Be sure to look at “development impact”. Does the charity appear to monitor and report on the impact that their volunteers are having in the community? This could form the basis of an impact page on their website or an annual report. If they don’t seem to have a monitoring and evaluation function in their organisation then chances are they care little about the impact they are having and simply want money from their volunteers.
Find out how the programme is funded?
If the programme is purely volunteer funded then it is likely that once again there is little focus on community impact and creating positive change for the so-called beneficiaries of the volunteer placement. When looking at a placement advert ask yourself, “Is all the language geared at convincing me to part with my money, in order to benefit myself?”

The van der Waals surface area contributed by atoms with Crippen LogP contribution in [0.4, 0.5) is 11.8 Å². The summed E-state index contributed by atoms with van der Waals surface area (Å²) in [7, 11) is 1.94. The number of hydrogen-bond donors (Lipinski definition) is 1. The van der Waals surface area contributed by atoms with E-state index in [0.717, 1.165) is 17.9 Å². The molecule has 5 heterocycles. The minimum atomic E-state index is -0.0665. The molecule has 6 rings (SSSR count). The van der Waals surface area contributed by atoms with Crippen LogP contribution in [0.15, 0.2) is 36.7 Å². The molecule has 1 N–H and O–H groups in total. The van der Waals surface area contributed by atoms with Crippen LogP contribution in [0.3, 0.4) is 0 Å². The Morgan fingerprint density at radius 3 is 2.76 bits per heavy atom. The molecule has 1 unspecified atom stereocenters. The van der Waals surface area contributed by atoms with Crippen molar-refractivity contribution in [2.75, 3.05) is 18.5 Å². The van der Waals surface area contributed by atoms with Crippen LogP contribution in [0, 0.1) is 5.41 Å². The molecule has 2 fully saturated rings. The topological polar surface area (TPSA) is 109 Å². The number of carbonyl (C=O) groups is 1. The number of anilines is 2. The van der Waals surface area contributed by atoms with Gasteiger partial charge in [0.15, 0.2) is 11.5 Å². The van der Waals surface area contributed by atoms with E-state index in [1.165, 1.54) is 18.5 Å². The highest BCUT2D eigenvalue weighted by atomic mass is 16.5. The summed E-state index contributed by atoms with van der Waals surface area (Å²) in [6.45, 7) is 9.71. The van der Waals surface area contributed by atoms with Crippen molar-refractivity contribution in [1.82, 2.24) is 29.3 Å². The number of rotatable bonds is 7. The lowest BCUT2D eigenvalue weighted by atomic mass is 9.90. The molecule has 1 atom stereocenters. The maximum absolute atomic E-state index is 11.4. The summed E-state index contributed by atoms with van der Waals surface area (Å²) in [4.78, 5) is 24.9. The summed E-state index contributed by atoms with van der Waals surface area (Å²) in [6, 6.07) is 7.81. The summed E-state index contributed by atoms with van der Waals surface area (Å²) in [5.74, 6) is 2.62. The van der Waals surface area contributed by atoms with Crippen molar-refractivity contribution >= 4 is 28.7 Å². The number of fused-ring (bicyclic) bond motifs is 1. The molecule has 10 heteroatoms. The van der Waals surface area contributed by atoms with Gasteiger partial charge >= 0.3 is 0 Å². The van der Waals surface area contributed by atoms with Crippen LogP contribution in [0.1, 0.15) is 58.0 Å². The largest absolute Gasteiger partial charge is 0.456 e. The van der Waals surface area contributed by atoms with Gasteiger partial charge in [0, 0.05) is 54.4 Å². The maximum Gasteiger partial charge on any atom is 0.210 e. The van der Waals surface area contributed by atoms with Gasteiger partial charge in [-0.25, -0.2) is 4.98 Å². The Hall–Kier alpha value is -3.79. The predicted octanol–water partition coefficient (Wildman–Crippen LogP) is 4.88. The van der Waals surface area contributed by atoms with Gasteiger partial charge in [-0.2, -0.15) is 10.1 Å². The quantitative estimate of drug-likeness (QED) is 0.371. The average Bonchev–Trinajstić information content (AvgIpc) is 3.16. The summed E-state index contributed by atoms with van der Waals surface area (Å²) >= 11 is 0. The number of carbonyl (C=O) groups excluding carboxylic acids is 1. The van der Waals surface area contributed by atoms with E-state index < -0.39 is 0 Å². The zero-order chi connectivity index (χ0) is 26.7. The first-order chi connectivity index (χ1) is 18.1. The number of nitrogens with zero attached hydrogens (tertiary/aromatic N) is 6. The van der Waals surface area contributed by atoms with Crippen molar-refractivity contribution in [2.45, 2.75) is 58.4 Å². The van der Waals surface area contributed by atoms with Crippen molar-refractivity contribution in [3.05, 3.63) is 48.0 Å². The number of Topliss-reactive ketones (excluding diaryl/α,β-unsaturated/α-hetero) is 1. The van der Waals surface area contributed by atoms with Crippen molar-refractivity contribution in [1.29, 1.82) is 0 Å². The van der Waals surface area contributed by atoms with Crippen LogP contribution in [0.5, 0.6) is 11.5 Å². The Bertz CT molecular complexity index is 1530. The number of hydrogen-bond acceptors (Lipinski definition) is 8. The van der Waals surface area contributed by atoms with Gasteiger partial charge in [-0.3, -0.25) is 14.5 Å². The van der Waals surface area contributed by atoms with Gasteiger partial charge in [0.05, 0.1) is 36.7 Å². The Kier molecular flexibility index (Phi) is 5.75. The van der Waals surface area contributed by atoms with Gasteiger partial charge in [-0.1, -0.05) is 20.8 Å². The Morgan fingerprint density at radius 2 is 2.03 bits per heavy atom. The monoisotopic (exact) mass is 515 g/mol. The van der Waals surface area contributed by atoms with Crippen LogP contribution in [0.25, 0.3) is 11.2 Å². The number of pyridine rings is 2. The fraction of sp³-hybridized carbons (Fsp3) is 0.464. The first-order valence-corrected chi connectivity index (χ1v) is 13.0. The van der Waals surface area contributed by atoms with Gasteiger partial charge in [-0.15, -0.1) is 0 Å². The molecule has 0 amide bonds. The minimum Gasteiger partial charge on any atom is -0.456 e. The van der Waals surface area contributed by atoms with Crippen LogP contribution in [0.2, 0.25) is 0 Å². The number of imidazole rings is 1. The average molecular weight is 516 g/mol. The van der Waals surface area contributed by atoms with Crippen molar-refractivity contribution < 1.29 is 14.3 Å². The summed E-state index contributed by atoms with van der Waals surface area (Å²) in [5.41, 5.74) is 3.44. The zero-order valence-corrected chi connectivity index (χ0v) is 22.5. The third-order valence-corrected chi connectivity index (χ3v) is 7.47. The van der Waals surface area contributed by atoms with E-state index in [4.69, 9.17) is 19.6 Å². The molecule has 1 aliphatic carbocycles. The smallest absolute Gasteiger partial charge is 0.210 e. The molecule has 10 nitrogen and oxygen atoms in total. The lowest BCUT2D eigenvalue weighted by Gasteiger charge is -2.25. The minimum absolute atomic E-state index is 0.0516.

The existence of a recognised funder, such as a development body like UKaid (UK Department for International Development) or SDI (Scottish Development International) shows that a larger body has a vested interest in the programme and the social impact it has pledged to create. Being expected to pay something towards the cost of the programme via fundraising is usually okay as long as the main purpose of the fundraising effort is to raise awareness of the programme and its aims.
What is in it for you?
Is there a tangible benefit to taking part in the programme? Will you be supported to overcome new challenges? Is there room for personal and professional growth alongside delivering genuine social, economic or environmental impact? Organisations that run a programme that encourages personal growth will tell you about what previous volunteers have accomplished and what skills they have developed, they may even offer a recognised qualification.
Apply for a volunteering placement with International Citizen Service (ICS)
International Citizen Service (ICS) is an overseas volunteering programme for 18-25 year olds, it is funded by the UK Government and aims to bring about three things: project impact, volunteer personal development and the creation of active citizens. There are eight different development organisations delivering ICS projects in over 20 countries.